Vendors vs consumers With retailers in Australia getting shafted by vendors and consumers alike, it’s hardly surprising that the "Iron Curtain" of channel control is starting to fall.
With it, price discrimination – the “hell, Aussies will pay anything” thinking that’s set prices for imported goods since time immemorial – is also breaking down, and as it does so, the fallout is starting to get toxic. The latest spat sees JB HiFi following Kogan down the parallel import path – and the vendors at the top of the food chain don’t like it one little bit.
I can’t speak with any authority as an economist, but here is a decently authoritative commentator, the Sydney Morning Herald’s Ross Gittins:
“[T]he primary source of Internet bargains is the existence of what economists call ‘price discrimination'’ the longstanding practice of international suppliers charging higher prices in some markets than others.
“Global companies selling books, music, DVDs, software, sneakers and much else know the punters' 'willingness to pay' varies greatly between countries. Why? Because, for instance, Australians are simply used to paying higher prices than Americans are.”
Knowing this, vendors set higher prices here, and retailers have to suck it up and pay. They’re even reluctant to go public and tell people who sets the prices, since that would jeopardize the relationship.
But retailers still have to make money, which is why JB HiFi has decided that parallel imports give them a chance to take the punters’ dollars, or at least, to put pressure on vendors for fairer prices. And so the outfit last week began advertising Nikon and Canon cameras, parallel imported, from its online store at lower prices than you can get in Australia at retail.
Canon and Nikon are going ballistic. Looking around the local reports, Canon is darkly warning about “relationships”, while Nikon has flicked the switch to Vaudeville, pulled on the scary mask, and rolled out the Halloween “grey market” fright-stories about warranty, product support, the terrible risk of getting a manual not in English, and a real sting-in-the-tail: firmware.
Before we get to the last, lets dismiss the others. Unlike Joe-in-the-pub, JB HiFi is a publicly-listed company with a brand to protect, and it’s aware of warranty. From the JB HiFi Website:
“Direct import products do not have a manufacturer’s warranty but come with a voluntary warranty provided by JB Hi-Fi and the statutory protection of the Australian Consumer Law Act.”
So warning consumers that the JB direct imports might come sans warranty is a deliberate attempt to muddy the waters.
While JB asserts that its “direct import” products are identical to what arrives in Australia through the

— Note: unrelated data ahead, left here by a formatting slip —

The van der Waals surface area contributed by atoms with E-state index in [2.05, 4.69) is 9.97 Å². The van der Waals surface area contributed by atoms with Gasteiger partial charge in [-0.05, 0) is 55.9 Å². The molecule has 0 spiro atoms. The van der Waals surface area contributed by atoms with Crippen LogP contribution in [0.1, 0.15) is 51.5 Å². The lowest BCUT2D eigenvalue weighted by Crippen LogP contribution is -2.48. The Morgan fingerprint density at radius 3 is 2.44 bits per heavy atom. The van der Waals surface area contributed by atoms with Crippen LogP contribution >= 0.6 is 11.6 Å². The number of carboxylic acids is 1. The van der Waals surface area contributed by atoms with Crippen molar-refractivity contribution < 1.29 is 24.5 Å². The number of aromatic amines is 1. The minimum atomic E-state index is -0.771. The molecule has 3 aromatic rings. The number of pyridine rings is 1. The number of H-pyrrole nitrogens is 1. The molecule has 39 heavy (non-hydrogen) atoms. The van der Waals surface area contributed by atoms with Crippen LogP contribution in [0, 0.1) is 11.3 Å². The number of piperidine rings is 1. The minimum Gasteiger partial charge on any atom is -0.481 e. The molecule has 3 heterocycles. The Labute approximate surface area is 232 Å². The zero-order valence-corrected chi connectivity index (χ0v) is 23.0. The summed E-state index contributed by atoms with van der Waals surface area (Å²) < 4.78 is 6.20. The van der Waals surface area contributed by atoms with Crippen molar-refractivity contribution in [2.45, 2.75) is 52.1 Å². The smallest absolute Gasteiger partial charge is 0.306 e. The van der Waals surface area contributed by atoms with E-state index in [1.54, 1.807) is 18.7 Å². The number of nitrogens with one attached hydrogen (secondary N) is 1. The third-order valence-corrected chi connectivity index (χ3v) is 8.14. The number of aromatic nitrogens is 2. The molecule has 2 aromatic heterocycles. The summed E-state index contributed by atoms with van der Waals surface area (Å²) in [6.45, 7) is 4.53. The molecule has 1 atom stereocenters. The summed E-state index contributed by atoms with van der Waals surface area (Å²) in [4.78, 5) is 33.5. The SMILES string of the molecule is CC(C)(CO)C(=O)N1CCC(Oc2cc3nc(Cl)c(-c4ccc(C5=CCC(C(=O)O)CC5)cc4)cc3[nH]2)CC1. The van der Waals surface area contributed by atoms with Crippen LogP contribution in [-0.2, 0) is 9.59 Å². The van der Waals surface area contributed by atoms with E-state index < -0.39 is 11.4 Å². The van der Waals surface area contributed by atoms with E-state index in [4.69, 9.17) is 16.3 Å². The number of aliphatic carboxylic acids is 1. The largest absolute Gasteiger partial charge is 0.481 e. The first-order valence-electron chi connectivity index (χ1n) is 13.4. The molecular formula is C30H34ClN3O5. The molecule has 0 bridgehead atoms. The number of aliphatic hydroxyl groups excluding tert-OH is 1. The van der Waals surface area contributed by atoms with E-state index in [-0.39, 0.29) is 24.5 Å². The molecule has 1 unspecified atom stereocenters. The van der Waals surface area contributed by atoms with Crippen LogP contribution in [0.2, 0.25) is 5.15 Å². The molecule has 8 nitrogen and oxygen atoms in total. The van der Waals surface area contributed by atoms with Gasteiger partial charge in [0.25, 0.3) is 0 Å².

price-controlled official channel, Nikon tries to warn consumers that parallel imports might not meet Australian standards (remember, we’re talking about cameras here).
The products “may not meet mandatory safety and certification codes, or may not have been handled properly, therefore they may malfunction”.
“’Direct Import’ is not illegal, not factory seconds, not demo merchandise, or inferior product. In fact in almost every instance a ‘direct import’ product is absolutely identical to its Australian warranted counterpart.”
Firmware, however, is another matter entirely. Here’s what Nikon told a local retailers’ publication, Current.com.au:
“Owners of grey items may not be able to download online software and firmware upgrades available from the Nikon site, due to incompatible serial numbers”.
(From a marketing viewpoint, this seems stupid: "Buy products from someone who won't nobble software to maintain geographic monopolies". But maybe that's just me...)
Let’s return to the Gittins article for a moment:
“Price discrimination is a great way to maximise profits - provided you can keep the various markets separate and stop people in high-price markets switching their purchases to low-price markets.
“Various global industries have long used legislated restrictions on ‘parallel imports’ to protect their price discrimination arrangements - against which economic rationalists have long fought mainly losing battles.”
Mainly, but not entirely, losing battles. In Australia, the Competition and Consumer Act bestows parallel importation not as a “winked at but illegal” activity (as implied by the weasel-phrase “grey market”), but as a right, with certain exceptions (these days, chiefly books).
While America is trying to use international treaties to reverse this, it’s so far failed; and with two powerful government organs – the Productivity Commission and the ACCC – on the consumers’ side, I doubt if we’ll see a return to the bad old days when parallel imports were illegal.
Vendors don’t like that right – strike that, they passionately hate it – but they won’t get any dinner from the ACCC if they try to enforce exclusive dealing.
Which is where the firmware issue comes in.
Nikon appears to be warning Australian consumers that its firmware downloads are (or can be) geolocked: only “Australian” serial numbers will be able to download firmware from Australian IP addresses.
In other words, having failed – many years ago now – to get the Australian government to mandate monopoly import channels for products, thereby spoiling what used to be a handy little price-fixing mechanism, vendors have realized that the software might let them reinstate the cozy ripoffs they miss so badly.
I wonder whether anyone’s asked the ACCC what it thinks?
And the retailers? Going parallel is probably the only lever they have in negotiation. Get some popcorn; this is going to get ugly. ®